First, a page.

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Research Article

Obesity-induced diabetes (diabesity) in C57BL/KsJ mice produces aberrant trans-regulation of sex steroid sulfotransferase genes.

E H Leiter and H D Chapman

Jackson Laboratory, Bar Harbor, Maine 04609.

Published May 1994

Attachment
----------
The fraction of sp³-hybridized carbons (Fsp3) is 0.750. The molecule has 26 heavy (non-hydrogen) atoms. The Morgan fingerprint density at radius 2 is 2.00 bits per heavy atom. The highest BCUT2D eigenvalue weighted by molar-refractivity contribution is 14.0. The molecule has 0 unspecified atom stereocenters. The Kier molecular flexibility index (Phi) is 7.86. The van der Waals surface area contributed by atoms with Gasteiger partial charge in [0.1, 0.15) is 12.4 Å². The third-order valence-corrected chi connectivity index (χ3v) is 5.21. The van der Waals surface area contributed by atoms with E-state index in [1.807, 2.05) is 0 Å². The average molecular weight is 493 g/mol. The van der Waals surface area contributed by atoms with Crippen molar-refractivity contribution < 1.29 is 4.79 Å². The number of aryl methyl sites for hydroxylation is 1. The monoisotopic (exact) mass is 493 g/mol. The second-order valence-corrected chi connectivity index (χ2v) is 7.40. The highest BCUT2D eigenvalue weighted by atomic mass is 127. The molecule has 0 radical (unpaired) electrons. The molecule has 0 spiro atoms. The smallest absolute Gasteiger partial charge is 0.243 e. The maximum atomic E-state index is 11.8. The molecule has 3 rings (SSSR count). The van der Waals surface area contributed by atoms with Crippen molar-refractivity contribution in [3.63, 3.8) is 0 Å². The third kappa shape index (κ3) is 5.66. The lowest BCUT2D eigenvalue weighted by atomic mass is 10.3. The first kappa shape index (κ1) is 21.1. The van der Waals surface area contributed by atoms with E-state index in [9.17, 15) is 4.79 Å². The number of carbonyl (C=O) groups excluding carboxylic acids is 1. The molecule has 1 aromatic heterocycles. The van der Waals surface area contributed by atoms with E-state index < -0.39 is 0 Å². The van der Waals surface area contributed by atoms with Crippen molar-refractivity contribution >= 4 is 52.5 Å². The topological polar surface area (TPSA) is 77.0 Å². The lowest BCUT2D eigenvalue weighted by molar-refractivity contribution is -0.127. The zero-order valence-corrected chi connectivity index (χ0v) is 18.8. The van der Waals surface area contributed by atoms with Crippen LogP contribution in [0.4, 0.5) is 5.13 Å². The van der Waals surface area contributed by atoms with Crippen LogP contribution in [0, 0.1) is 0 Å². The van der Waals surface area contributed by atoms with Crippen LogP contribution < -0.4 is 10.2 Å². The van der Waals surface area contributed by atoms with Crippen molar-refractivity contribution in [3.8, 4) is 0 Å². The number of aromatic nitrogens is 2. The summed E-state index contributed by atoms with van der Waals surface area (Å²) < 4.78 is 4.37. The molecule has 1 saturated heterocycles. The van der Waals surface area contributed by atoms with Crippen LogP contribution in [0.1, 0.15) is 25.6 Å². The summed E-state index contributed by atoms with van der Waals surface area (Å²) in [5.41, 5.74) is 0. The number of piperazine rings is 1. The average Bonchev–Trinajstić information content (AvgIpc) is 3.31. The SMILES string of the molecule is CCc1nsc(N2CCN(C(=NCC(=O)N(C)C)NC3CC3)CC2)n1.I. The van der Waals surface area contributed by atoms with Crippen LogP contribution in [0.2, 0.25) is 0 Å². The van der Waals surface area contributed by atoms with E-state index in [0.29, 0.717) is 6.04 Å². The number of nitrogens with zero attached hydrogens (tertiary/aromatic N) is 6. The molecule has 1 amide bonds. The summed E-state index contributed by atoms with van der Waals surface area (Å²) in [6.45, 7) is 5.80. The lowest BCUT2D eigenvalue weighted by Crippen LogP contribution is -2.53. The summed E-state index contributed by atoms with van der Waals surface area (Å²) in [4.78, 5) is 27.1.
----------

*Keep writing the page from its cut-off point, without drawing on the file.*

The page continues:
The diabetes (db) gene is a recessive obesity mutation in the mouse capable of producing diabetes only through interaction with heretofore undefined modifiers in the genetic background of certain inbred strains. Here we identify the genetic map locations of androgen and estrogen sulfotransferase genes important in maintaining the balance of active sex steroids in the liver. The Std locus encoding dehydroepiandrosterone sulfotransferase was mapped to proximal Chromosome 7, and the Ste locus encoding estrogen sulfotransferase was mapped to Chromosome 5. The db mutation in the diabetes-susceptible C57BL/KsJ strain aberrantly regulated mRNA transcript levels from these two loci. Hepatic Ste mRNA transcripts were increased from undetectable levels in normal males and females to high levels in db/db mice of both sexes. An anomalous suppression of Std transcription was observed in db/db females, but not in normal females. These reciprocal changes in mRNA concentrations in mutant females were reflected by an induction of a high affinity estrogen sulfotransferase activity and a concomitant loss of dehydroepiandrosterone sulfotransferase activity. These db gene-elicited effects were specific for the sex steroid sulfotransferases since other potential sex steroid metabolizing enzymes (phenol sulfotransferase, sex steroid sulfohydrolase, and UDP-glucuronyltransferase) were unaffected. These aberrant changes would virilize hepatic metabolism in females by increasing the ratio of active androgens to estrogens. In human females, non-insulin-dependent diabetes mellitus often develops when visceral obesity and hyperinsulinemia are associated with hyperandrogenization. This study demonstrates that background modifier genes interacting deleteriously with an obesity mutation are not necessarily defective alleles. Rather, some are functional genes whose regulation has been altered by pleiotropic effects of the obesity gene.

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